San Diego’s Private Sector Leads In Naturalization Push Nationwide

September 14, 2016

KPBS News

By Jean Guerrero

San Diego businesses are leading nationwide private-sector efforts to help eligible immigrants become citizens, the executive director of the National Immigration Forum said Wednesday.

Ali Noorani said there are more than 50 San Diego businesses participating in the forum’s New American Workforce project, which aims to boost productivity and workplace bonds through integration.

“It builds a sense of community,” he said. “For the business community to take that step … is a tremendous boon to the economy, that business, but most importantly to that individual.”

Employees who naturalize often improve their English-language skills because they must pass a proficiency test, he said. They must also demonstrate a comprehensive knowledge of U.S. history. The process of preparing for the citizenship application makes employees more informed citizens, Noorani said.

Noorani said naturalization is associated with an increase in economic wealth. In a recent study, the University of Southern California found that immigrants who have become naturalized earn an average of $40 more a day than immigrants who are not naturalized.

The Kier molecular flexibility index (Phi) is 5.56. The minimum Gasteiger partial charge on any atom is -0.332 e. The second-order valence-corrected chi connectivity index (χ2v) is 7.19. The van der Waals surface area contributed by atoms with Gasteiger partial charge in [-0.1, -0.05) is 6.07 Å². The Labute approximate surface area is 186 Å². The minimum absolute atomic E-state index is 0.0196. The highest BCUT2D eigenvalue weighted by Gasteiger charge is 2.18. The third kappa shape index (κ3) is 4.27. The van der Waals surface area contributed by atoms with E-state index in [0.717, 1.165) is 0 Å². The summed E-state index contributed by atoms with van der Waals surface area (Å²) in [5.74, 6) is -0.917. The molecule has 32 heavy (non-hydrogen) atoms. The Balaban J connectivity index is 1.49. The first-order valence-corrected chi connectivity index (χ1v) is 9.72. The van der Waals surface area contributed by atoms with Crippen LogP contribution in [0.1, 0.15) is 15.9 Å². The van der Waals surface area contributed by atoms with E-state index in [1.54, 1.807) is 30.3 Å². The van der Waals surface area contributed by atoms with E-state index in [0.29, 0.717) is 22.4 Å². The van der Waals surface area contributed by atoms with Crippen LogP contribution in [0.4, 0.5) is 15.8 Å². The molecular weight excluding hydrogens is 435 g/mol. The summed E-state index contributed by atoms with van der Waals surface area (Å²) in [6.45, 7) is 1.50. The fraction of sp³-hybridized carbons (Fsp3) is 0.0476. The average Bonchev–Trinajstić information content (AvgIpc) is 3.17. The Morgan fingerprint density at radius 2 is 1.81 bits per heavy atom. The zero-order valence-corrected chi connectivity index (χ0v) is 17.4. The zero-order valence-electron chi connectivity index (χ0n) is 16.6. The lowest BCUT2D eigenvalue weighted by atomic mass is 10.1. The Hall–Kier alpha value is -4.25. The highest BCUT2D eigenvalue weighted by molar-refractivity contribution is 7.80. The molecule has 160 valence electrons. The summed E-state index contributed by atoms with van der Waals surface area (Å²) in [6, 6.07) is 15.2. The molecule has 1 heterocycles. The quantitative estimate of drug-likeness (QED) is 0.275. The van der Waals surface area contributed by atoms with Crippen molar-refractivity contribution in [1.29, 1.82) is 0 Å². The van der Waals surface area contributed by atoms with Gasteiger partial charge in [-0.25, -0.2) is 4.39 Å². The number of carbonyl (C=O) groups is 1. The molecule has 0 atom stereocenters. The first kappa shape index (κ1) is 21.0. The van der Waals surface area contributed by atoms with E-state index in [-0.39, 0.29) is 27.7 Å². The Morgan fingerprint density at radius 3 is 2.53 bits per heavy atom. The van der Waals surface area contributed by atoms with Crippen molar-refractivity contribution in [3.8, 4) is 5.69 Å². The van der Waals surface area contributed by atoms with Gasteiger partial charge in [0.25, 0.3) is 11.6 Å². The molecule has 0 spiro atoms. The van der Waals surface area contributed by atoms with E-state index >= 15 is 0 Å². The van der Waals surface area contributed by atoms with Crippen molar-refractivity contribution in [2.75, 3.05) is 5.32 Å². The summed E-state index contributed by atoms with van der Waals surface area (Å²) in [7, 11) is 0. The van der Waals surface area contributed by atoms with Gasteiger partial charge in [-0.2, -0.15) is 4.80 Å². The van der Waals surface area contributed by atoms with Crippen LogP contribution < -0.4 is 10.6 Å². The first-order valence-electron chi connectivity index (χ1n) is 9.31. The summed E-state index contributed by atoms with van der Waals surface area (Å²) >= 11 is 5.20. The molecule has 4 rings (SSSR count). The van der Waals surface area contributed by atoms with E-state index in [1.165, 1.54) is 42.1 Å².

This year’s coming presidential election has led to increased demand for the project from people who are eager to vote, he added. San Diego is currently one of eight cities participating in the New American Workforce project. Noorani said more cities may soon join.

He was speaking at a meeting at the San Diego Regional Chamber of Commerce, where local business leaders who are participating in the project discussed their experiences with it.

“People immediately responded with joy,” said Elizabeth Duran, CEO of San Diego Theatres. “I had an employee say she jumped for joy about it. And answering those questions, having confidence, was infectious to the other folks in the company.”

San Diego Mayor Kevin Faulconer called it a “win-win situation” at the meeting.

“We are a city that embraces diversity,” he said. “And when our businesses are engaged in this process, the result is a stronger community.”

About 200,000 of the 8 million immigrants eligible for citizenship nationwide are in San Diego. In San Diego, 665 immigrants have been naturalized through the program since it started in 2013. Nationally, the number of immigrants who gained citizenship through the program is 5,100.

Paola Avila, vice president of international affairs for the chamber of commerce, said the project still faces big obstacles, such as the fact that China does not recognize dual citizenship. She said this makes Chinese residents of San Diego reluctant to naturalize.

An employee participant of the New American Workforce, Marina Alcala of Northgate Gonzalez Markets, said the program relieved her anxiety associated with having to reapply for her green card.

“I’m excited to now have more opportunities for myself and my family,” she said.